Jessica Keener interview with Meg Tuite
Anything you would like to share with our readers about the inspiration for this story?
This story took me years to write. The obvious answer is that I was trying to understand and reconcile a failed romance. But more than that, I wanted to get at the idea of how we project our romantic desires onto other people and how that projection can obscure our perception of who that person really is as well as how that process of projection turns the desired person into an object. I kept circling the emotional content in this story for years, taking it out, revising, and putting it back in the drawer. Each time, I felt I was getting closer to the center of what I was trying to say, yet I still had a feeling of ambiguity, of not fully understanding why I was writing it, until recently.
You have a streamline movement of flashbacks with Richard and his mathematical puzzles and the present with Seth. Do you have a specific thought process in mind when you work with exposition and scene?
What a great question! I think you are probably keying into my fascination with time and space and how these elements play havoc with emotions. In this story, for instance, I became conscious of this movement of back and forth after multiple revisions. Once I saw what was happening for the protagonist, I decided to play with Richard's math puzzles as a way to reveal something larger about the characters' relationship with each other, and about love in general. But, I am often unaware of such things until I start revising. So, to answer your question simply: No. I don't start out thinking of something specific. Generally speaking, I've come to see that I have a sort of time dyslexia and instead of fighting this, I've learned to work with it. The heart has its own clock. We're sentient beings who move, think and feel on multiple currents of time--past, present, and future. Time's fluidity manifests in my fiction.
I love that line “I looked up finally at a mass of strangers in his eyes.” And the last paragraph is sprinkled with heartbreak through the use of a metaphor and defining images of the narrator. What are your thoughts on using metaphors and similes in the stories you write?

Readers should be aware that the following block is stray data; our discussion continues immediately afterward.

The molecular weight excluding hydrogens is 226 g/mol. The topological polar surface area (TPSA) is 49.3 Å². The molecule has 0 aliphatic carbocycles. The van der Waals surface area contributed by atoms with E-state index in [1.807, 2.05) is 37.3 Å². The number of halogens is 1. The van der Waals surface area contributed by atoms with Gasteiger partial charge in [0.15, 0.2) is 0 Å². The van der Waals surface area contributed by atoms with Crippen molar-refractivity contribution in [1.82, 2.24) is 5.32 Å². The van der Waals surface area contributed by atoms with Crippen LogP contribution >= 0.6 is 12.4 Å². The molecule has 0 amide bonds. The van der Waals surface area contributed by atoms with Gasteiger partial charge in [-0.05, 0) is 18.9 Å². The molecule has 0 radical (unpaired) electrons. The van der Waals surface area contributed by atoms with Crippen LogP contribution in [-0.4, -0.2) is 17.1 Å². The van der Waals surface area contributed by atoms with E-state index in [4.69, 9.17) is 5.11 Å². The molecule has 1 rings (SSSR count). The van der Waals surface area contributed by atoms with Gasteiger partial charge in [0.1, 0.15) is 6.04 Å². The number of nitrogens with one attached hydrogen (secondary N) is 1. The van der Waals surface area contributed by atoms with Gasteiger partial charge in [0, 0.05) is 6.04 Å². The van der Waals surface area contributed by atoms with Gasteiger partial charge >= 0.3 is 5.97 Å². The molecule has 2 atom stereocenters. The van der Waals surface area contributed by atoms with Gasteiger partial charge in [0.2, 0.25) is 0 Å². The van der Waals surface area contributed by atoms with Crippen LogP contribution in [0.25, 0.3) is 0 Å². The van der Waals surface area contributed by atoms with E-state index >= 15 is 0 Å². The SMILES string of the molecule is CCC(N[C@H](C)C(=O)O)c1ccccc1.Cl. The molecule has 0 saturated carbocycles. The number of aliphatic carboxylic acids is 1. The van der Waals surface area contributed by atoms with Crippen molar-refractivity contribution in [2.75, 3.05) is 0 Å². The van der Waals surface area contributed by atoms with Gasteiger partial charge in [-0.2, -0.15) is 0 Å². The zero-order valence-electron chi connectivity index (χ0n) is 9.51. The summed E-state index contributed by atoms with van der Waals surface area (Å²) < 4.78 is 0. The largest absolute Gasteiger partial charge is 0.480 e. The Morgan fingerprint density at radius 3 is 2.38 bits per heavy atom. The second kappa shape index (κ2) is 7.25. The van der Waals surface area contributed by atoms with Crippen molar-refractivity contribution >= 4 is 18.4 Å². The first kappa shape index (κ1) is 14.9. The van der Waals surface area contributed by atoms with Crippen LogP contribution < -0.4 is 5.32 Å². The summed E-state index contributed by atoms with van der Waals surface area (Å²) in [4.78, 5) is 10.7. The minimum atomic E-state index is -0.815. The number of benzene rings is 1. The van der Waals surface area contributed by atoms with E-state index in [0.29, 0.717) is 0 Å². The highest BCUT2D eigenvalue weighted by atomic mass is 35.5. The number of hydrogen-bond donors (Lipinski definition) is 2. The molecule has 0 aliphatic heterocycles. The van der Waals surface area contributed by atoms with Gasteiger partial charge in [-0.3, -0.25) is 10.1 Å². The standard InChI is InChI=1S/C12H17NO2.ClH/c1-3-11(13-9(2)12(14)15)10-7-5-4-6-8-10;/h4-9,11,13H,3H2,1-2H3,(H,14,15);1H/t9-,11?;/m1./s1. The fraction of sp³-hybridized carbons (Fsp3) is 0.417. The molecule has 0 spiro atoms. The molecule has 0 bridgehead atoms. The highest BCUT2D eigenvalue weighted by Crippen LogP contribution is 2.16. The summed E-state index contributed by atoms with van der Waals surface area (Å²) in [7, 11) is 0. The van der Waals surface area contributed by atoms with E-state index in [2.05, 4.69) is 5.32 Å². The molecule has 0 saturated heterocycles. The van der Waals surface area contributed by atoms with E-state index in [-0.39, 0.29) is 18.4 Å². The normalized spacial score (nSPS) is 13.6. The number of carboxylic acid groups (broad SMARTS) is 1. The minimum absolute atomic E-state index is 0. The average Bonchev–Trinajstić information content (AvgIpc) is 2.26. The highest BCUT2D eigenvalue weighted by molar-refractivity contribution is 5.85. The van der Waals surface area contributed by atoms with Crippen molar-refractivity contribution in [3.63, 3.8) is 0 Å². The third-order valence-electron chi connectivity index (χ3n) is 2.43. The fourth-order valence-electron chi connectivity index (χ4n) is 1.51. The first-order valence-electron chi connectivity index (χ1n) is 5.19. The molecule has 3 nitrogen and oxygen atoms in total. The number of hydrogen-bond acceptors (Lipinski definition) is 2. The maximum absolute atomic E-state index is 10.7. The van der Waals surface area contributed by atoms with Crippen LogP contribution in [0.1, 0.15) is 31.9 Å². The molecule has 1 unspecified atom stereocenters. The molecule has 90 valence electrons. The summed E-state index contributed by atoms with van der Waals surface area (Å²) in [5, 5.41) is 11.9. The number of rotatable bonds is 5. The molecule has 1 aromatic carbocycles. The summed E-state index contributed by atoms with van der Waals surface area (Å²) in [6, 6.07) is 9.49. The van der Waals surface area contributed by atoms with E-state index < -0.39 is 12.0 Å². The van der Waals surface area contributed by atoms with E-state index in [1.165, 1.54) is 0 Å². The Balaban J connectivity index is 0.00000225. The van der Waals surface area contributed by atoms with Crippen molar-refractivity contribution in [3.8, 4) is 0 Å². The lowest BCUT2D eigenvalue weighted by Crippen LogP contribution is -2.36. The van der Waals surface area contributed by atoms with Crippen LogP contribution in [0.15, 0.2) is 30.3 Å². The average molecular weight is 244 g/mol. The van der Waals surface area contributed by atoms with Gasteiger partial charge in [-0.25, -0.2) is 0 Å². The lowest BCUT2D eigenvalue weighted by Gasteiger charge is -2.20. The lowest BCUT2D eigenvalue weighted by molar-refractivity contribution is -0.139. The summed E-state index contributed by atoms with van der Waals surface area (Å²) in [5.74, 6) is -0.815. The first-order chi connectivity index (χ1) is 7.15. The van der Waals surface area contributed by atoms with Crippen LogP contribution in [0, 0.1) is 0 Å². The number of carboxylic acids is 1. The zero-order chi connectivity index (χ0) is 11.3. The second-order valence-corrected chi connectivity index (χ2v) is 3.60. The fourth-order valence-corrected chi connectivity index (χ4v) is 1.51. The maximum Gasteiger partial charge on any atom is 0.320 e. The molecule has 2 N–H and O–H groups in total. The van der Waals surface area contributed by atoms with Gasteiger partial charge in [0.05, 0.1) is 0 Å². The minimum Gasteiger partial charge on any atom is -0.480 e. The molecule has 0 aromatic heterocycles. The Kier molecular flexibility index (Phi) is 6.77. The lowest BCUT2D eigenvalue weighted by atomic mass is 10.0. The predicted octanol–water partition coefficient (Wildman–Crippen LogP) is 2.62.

Another great question and if I am to be honest I'll confess that metaphors seem to surge out of me, sometimes uncontrollably, and I've had to learn how to manage them. Again, it's not conscious. It's simply how my mind works--sort of visual. As I see things, everything in life, every object, observation, event is potentially a metaphor. I guess I believe that metaphors are doorways or passageways to those things we can't see but sense in the universe, a glimpse of something larger than what we can possibly understand.
Do you have a writing schedule you adhere to and/or any tricks you might want to share with your readers?
I work out of my home office and have been writing features for magazines since the late 1990s. This kind of work taught me the importance and necessity of meeting deadlines, a pressure I actually enjoy. I do best when I have specific time goals. For longer work—a new novel, for instance, I make word count goals to keep from feeling overwhelmed; I’ll make a goal of, say, 500 words a day. When I stick to that, the word count for the first draft builds quickly. Generally, I write almost every day.
What book are you reading at this time?
I just finished the amazing Just Kids, a memoir by Patti Smith that won the National Book Award. The writing is stupendous—beautiful and honest. Also, a stunning debut novel by Susan Henderson called Up from the Blue; a brilliantly comic book with a lot of heart called Daddy Left Me Alone with God by Robin Slick, Caroline Leavitt’s latest novel, the emotionally pungent Pictures of You; Tish Cohen’s, The Truth About Delilah Blue, a novel that deals with a parent who “steals” his own child, and Randy Susan Meyer’s provocative debut: The Murderer’s Daughters.
Name the top two or three most influential writers of your writing career and maybe a line or two telling us why.
I’ll name one: the great Flannery O’Connor. I adore her short fiction. It’s muscular, disturbing and, at times, visually blinding. Her book of letters, Habit of Being, is a bible of writing advice and wisdom. I return to it repeatedly for solace and guidance and recommend it to all. She had such a deep sense of herself, knew what she was trying to accomplish in her work, and possessed a delightful, cutting sense of humor. She didn’t allow other people’s criticisms of her stories and novels to deter her from her vision, and in fact, welcomed controversy. She also suffered a fatal blood disease, which severely restricted her energy level. What she accomplished given the physical constraints of her illness—continues to inspire me.